Review and speak out 

Quoted Insight Into Article as advice to our (young) people and discussion points for parents and educators:

  1. Think long-term and consider the consequences of what you do. Where might your message and your picture end up? The Lord sees all things. Is what I am doing sin? What are the consequences of sin? This is a very serious matter. 
  2. Never take pictures of yourself that are private. Your body is the temple of the Holy Spirit and is only meant for your future husband or wife and within the marriage relationship.
  3. Law enforcement gives our teenagers simple advice: Never send pictures of yourself which you wouldn’t dare to show your grandmother.
  4. Before you hit the send button, pause and think about the long-term results. Remember, you have no control where your message or image may travel to. The potential damage can be so disastrous it could ruin your life.
  5. Forwarding indecent pictures of someone underage makes you as guilty as the original sender. Failing to alert authorities to it places you at risk of being charged with child pornography.
  6. Never open files from people who you don’t know. Sometimes it contains a virus by which they can take over your computer and search your hard drive.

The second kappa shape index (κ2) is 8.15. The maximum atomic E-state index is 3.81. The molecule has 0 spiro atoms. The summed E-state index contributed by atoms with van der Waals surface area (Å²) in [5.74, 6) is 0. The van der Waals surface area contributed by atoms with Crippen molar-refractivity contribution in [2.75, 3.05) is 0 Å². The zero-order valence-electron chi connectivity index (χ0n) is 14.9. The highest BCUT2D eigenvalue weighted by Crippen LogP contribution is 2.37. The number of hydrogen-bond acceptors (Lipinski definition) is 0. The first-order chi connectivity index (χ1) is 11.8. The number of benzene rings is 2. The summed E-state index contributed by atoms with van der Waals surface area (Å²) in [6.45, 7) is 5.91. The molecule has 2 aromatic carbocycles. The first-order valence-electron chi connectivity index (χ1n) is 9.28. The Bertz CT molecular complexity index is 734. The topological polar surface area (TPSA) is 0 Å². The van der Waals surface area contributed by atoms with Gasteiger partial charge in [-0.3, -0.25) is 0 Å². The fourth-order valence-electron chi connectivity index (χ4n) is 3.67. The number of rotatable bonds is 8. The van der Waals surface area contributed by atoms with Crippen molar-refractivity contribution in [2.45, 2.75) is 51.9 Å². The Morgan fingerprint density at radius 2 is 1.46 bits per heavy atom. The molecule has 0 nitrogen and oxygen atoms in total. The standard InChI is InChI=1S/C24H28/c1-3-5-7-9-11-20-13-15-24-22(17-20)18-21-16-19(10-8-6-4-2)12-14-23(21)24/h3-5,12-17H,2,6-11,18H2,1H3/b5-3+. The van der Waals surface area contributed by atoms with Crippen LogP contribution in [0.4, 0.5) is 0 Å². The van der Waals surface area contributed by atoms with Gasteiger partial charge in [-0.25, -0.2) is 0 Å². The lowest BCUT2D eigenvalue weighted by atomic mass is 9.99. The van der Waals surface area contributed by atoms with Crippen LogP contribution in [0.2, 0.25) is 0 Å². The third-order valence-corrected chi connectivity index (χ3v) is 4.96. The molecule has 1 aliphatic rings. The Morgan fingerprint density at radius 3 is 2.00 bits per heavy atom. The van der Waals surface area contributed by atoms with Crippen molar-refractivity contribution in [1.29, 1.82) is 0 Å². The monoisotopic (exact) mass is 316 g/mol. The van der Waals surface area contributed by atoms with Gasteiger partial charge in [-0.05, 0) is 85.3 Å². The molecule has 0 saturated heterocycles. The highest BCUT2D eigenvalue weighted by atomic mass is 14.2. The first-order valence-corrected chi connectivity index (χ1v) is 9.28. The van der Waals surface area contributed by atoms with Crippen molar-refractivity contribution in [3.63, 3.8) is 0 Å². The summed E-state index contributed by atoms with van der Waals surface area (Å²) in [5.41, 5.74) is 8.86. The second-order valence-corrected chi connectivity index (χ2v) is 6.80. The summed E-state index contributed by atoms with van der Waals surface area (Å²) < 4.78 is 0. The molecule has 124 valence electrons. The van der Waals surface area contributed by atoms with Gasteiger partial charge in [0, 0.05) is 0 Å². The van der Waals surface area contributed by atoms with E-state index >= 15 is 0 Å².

7. Immediately report any indecent images you may receive to your parents, your teachers, or even your local law enforcement. 
  8. Above all, may you ask for the Lord’s blessing on all that you do. He will never bless things that go against His Word. He will punish sin, but He will reward the faithful. What greater reward can there be than to go to a place where there is no more sin, no more peer pressure, no more bullying, and no more sickness? May that be our longing and desire. 


Lastly, the editors of the Insight Into article urge our young people with the following message:

“Protect yourself against the unsought intrusions of these kinds of communications. First of all, bow your knees each and every day and ask the Lord to protect you against sin. Ask Him to “lead you not into temptation” (see Matthew 6:13). 

But dear young friends, don’t bring yourself into temptation either! It is in this context that Paul warned his spiritual son Timothy, “Flee also youthful lusts; but follow righteousness, faith, charity, peace, with them that call on the Lord out of a pure heart” (2 Timothy 2:22). 

But there is more. We are also responsible. Make yourself accountable to your parents. They are your best guardians. Remember that this is for your own safety. Don’t look at monitoring programs negatively. They are like the defence forces within a country.”

As a modern media committee, we strongly advise limiting cell phone use among our young children. And if they need a mobile telephone (not a smartphone with internet capabilities) at a young age, please do monitor usage and restrict areas where they can use their device. Educate yourself and communicate regularly about the dangers and proper usage of these devices.